Adrenal vein sampling: how to make it quick, easy, and successful

Radiographics. 2005 Oct;25 Suppl 1:S143-58. doi: 10.1148/rg.25si055514.

Abstract

Adrenal vein sampling has a reputation as a difficult procedure. However, it is being performed more frequently at some institutions due to the realization that primary aldosteronism is more common than previously believed. At the author's institution, adrenal vein sampling with computed tomographic (CT) and laboratory correlation has been performed more than 800 times in the past 10 years. Adrenal vein sampling is used to determine whether autonomous hormone production is unilateral or bilateral; unilateral secretion can be treated with surgery. The venous drainage of each adrenal gland is predominantly via a central vein. Recognition of the right adrenal vein is the crux of adrenal vein sampling. CT is useful in planning adrenal vein sampling by demonstrating the anatomy and positions of the adrenal veins. A small amount of contrast material is injected gently and slowly into the adrenal vein; it is not necessary to perform formal venography to outline the entire gland. To confirm that the vein is draining the majority of adrenal cortical blood, the adrenal vein sample should have a significantly higher level of cortisol than a peripheral sample. Adrenal glands that are producing aldosterone demonstrate an aldosterone-cortisol ratio that is higher than the peripheral value.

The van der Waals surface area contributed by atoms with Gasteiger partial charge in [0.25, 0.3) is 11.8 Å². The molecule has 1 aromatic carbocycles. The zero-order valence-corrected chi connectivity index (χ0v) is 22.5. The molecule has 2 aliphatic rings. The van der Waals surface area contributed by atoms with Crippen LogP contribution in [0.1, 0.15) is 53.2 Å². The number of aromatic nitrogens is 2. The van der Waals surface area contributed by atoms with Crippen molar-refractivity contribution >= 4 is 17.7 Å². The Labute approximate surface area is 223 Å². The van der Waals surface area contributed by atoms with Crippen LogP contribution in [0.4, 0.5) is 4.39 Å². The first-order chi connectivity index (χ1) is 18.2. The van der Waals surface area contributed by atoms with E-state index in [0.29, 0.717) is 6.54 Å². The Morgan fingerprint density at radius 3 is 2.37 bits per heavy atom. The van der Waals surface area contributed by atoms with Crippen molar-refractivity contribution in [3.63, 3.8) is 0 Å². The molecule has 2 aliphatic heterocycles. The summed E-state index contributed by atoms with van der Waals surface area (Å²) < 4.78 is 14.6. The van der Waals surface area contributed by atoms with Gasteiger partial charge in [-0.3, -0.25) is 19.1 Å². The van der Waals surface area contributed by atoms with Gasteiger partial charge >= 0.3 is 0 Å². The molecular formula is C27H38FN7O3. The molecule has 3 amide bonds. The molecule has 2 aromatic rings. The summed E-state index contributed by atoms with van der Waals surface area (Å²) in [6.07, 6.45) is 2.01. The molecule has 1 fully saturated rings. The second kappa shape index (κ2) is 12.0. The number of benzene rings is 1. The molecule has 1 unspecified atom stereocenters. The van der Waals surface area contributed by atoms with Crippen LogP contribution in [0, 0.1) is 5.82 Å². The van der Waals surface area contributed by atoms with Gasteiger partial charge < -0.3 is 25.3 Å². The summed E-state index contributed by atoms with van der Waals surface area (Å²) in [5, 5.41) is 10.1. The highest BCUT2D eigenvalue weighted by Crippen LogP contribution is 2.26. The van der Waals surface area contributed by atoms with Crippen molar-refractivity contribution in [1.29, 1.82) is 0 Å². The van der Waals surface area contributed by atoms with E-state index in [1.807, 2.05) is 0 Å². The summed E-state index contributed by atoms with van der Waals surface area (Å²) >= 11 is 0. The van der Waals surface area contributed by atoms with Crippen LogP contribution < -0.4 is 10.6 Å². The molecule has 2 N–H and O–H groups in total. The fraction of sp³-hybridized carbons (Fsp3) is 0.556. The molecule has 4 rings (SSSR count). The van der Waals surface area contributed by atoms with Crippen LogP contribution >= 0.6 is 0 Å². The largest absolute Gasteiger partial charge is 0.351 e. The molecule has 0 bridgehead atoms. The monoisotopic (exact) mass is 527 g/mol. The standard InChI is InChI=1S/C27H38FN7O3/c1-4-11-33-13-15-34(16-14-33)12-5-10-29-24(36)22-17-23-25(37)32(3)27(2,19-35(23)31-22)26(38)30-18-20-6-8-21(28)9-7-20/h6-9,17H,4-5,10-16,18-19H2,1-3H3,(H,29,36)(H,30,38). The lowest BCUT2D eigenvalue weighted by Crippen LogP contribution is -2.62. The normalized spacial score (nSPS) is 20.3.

Publication types

  • Review

MeSH terms

  • Adrenal Glands / blood supply*
  • Adrenal Glands / diagnostic imaging*
  • Aldosterone / blood
  • Humans
  • Hyperaldosteronism / blood
  • Phlebotomy / methods*
  • Radiography

Substances

  • Aldosterone